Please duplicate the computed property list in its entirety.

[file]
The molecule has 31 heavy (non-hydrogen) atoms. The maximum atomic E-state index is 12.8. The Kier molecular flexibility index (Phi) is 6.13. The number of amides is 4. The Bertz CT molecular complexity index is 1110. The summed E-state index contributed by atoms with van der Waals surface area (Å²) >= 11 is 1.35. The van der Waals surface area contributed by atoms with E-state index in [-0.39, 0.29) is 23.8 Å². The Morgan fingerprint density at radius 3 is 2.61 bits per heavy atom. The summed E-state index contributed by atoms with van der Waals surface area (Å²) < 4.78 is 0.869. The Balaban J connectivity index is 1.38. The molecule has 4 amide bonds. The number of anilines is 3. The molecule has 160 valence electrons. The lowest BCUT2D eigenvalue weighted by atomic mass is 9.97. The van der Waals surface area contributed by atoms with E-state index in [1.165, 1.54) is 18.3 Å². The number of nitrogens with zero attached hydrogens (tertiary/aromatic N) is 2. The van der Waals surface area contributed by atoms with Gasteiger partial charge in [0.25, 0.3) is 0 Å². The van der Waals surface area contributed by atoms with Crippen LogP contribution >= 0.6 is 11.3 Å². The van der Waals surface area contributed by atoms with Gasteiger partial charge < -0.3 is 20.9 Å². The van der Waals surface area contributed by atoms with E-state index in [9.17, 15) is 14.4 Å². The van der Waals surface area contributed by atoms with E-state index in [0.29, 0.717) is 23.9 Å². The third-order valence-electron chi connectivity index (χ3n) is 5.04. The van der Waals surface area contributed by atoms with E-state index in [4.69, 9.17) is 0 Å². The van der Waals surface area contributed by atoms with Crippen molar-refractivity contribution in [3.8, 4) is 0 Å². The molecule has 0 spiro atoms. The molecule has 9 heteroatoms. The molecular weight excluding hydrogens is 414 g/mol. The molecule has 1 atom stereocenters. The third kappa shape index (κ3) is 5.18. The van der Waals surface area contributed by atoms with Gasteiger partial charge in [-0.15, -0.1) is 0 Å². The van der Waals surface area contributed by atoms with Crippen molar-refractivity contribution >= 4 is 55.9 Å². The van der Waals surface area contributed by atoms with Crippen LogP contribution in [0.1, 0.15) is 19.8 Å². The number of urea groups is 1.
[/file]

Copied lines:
The molecule has 31 heavy (non-hydrogen) atoms. The maximum atomic E-state index is 12.8. The Kier molecular flexibility index (Phi) is 6.13. The number of amides is 4. The Bertz CT molecular complexity index is 1110. The summed E-state index contributed by atoms with van der Waals surface area (Å²) >= 11 is 1.35. The van der Waals surface area contributed by atoms with E-state index in [-0.39, 0.29) is 23.8 Å². The Morgan fingerprint density at radius 3 is 2.61 bits per heavy atom. The summed E-state index contributed by atoms with van der Waals surface area (Å²) < 4.78 is 0.869. The Balaban J connectivity index is 1.38. The molecule has 4 amide bonds. The number of anilines is 3. The molecule has 160 valence electrons. The lowest BCUT2D eigenvalue weighted by atomic mass is 9.97. The van der Waals surface area contributed by atoms with E-state index in [1.165, 1.54) is 18.3 Å². The number of nitrogens with zero attached hydrogens (tertiary/aromatic N) is 2. The van der Waals surface area contributed by atoms with Gasteiger partial charge in [0.25, 0.3) is 0 Å². The van der Waals surface area contributed by atoms with Crippen LogP contribution >= 0.6 is 11.3 Å². The van der Waals surface area contributed by atoms with Gasteiger partial charge < -0.3 is 20.9 Å². The van der Waals surface area contributed by atoms with E-state index in [9.17, 15) is 14.4 Å². The van der Waals surface area contributed by atoms with E-state index in [0.29, 0.717) is 23.9 Å². The third-order valence-electron chi connectivity index (χ3n) is 5.04. The van der Waals surface area contributed by atoms with E-state index in [4.69, 9.17) is 0 Å². The van der Waals surface area contributed by atoms with Crippen molar-refractivity contribution in [3.8, 4) is 0 Å². The molecule has 0 spiro atoms. The molecule has 9 heteroatoms. The molecular weight excluding hydrogens is 414 g/mol. The molecule has 1 atom stereocenters. The third kappa shape index (κ3) is 5.18. The van der Waals surface area contributed by atoms with Gasteiger partial charge in [-0.15, -0.1) is 0 Å². The van der Waals surface area contributed by atoms with Crippen molar-refractivity contribution >= 4 is 55.9 Å². The van der Waals surface area contributed by atoms with Crippen LogP contribution in [0.1, 0.15) is 19.8 Å². The number of urea groups is 1.